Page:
I mean, as you read in the book, too, you know, I was a little sheltered as a kid. I mean, I wasn't a social kid in high school. I was - just wasn't with the in crowd. And so I think my maturity level at the time, I was still pretty young, even though I was 23, 24 years old. And it took time for me to at least realize that I had to be a little bit more level-headed, if you will, in the game, you know.

DAVIES: Mike Piazza's memoir "Long Shot" is now out in paperback. We'll hear more of our conversation after a break. This is FRESH AIR.


DAVIES: This is FRESH AIR, and we're listening to my interview recorded last year with former big league catcher Mike Piazza. His memoir "Long Shot" is now out in paperback.

You played in two of the biggest media markets in the country. And New York, where you were with the Mets, is something one of a kind. How did you figure that out? I mean, you became a semi-regular on "The Howard Stern Show," didn't you?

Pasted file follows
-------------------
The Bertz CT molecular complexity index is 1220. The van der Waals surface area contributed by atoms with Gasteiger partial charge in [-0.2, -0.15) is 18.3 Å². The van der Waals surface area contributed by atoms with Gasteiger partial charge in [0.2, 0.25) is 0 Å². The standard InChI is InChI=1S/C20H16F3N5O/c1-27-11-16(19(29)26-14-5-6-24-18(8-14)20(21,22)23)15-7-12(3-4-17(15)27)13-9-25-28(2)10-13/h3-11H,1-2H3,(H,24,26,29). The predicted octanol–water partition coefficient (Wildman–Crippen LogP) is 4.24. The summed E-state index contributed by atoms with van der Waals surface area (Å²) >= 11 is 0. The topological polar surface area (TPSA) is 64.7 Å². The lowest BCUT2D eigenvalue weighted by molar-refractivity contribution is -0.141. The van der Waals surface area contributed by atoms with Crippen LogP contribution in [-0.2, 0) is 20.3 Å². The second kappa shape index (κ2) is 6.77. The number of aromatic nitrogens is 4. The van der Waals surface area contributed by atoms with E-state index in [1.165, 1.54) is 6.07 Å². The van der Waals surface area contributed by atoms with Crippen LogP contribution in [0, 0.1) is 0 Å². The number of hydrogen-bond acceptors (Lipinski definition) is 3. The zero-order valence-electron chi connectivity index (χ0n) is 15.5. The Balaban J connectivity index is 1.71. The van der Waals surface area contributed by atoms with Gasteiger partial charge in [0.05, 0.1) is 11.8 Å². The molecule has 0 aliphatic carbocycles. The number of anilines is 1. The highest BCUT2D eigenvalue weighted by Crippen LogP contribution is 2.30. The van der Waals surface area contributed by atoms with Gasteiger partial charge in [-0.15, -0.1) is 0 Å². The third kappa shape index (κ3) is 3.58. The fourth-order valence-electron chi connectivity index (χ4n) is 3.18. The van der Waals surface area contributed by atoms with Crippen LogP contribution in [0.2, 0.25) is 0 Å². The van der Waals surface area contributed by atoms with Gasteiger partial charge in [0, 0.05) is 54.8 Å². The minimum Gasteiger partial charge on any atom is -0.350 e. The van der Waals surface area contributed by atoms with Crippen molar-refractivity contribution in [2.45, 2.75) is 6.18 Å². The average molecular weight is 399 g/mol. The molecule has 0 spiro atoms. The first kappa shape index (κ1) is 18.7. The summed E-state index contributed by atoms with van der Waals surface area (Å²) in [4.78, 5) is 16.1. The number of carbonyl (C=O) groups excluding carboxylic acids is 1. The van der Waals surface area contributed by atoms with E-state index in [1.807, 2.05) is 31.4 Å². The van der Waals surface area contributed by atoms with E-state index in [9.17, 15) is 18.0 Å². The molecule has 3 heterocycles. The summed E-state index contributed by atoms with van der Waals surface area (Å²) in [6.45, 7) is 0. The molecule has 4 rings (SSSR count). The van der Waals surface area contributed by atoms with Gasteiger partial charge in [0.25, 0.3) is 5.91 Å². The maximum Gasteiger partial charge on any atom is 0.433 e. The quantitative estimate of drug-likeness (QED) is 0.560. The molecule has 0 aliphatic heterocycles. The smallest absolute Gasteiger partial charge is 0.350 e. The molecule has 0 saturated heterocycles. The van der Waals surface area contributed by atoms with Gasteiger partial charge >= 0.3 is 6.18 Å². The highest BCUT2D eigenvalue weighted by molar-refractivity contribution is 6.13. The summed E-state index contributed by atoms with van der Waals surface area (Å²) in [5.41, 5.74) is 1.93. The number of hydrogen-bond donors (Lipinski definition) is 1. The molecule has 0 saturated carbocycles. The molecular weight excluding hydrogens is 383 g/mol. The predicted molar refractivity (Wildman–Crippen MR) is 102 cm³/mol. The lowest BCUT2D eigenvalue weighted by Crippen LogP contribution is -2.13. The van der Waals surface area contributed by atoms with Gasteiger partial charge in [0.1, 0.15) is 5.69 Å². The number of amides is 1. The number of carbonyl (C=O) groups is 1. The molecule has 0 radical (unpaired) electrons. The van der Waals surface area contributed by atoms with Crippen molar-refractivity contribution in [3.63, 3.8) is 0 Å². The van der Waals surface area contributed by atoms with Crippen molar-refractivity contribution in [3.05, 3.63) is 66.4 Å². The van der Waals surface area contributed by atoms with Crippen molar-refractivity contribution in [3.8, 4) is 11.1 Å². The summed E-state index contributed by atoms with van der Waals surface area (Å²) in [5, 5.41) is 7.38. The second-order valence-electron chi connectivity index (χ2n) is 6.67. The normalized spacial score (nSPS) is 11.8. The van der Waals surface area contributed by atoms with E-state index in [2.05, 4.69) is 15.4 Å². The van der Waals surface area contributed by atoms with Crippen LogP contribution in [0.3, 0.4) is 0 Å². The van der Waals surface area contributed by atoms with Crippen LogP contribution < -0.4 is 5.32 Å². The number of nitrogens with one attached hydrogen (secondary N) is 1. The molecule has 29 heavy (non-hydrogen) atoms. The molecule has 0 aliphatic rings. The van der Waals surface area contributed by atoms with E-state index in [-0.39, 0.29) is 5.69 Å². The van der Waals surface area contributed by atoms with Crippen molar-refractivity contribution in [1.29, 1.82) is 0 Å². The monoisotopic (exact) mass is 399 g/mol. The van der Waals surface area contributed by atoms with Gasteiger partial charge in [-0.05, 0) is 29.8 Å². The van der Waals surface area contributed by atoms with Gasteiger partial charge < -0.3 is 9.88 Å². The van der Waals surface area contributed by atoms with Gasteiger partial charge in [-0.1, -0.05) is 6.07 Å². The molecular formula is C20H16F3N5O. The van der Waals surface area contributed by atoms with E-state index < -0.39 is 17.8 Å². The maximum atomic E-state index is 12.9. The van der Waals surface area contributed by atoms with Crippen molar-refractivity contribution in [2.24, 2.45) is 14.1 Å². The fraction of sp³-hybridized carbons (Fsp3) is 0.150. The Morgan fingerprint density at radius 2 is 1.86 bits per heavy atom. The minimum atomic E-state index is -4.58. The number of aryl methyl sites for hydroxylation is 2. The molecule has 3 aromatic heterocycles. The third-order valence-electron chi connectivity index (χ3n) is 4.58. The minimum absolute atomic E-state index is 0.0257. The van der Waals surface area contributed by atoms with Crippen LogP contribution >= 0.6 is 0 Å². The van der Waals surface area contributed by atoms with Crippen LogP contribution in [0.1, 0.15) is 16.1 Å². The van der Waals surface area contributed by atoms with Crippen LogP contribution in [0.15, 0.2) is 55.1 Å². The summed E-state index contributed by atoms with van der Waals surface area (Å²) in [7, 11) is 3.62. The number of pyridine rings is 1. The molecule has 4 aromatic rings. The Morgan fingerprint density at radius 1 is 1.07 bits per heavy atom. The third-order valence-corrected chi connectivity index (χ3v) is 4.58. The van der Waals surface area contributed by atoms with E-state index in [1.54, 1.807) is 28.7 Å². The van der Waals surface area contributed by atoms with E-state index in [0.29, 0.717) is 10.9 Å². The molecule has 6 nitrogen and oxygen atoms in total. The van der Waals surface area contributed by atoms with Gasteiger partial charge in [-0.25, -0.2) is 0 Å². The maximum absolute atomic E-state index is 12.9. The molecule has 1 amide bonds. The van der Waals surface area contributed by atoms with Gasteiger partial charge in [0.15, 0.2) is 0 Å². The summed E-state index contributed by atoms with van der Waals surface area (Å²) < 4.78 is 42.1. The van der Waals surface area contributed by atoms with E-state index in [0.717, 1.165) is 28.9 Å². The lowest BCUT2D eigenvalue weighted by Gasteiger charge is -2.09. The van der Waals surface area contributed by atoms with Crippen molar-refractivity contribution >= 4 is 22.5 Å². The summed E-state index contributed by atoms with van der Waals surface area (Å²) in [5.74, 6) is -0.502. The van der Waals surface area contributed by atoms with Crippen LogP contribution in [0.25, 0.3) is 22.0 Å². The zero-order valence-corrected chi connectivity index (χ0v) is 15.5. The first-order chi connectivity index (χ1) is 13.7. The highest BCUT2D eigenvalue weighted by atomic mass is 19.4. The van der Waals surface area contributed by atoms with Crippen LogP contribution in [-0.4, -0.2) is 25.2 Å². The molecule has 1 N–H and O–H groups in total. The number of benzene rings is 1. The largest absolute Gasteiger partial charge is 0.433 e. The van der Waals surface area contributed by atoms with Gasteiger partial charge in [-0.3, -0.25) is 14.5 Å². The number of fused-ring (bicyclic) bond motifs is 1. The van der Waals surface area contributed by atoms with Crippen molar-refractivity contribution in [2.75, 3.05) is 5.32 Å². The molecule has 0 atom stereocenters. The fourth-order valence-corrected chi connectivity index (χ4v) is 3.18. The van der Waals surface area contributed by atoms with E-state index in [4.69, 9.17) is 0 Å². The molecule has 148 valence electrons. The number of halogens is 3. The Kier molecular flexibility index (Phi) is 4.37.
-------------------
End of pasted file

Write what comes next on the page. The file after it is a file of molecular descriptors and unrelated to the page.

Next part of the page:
PIAZZA: I did. You never figure it out. Oh, it's just definitely taken as it comes, because New York, I've said many times, is it's twice as good when you're winning and twice as bad when you're losing because it's a very interesting place to play. A lot of players never could do it. I mean, they just couldn't deal with the media, you know, maybe the off-field attractions, maybe just the pressure there.

Some guys were happier being in, you know, some of the smaller cities. For me, I never really - I always looked at it as a challenge. And I tried to be as accommodating as possible. But I realized that you do have to set limits. And I think New York, in a way, wants you, at times, to be too available.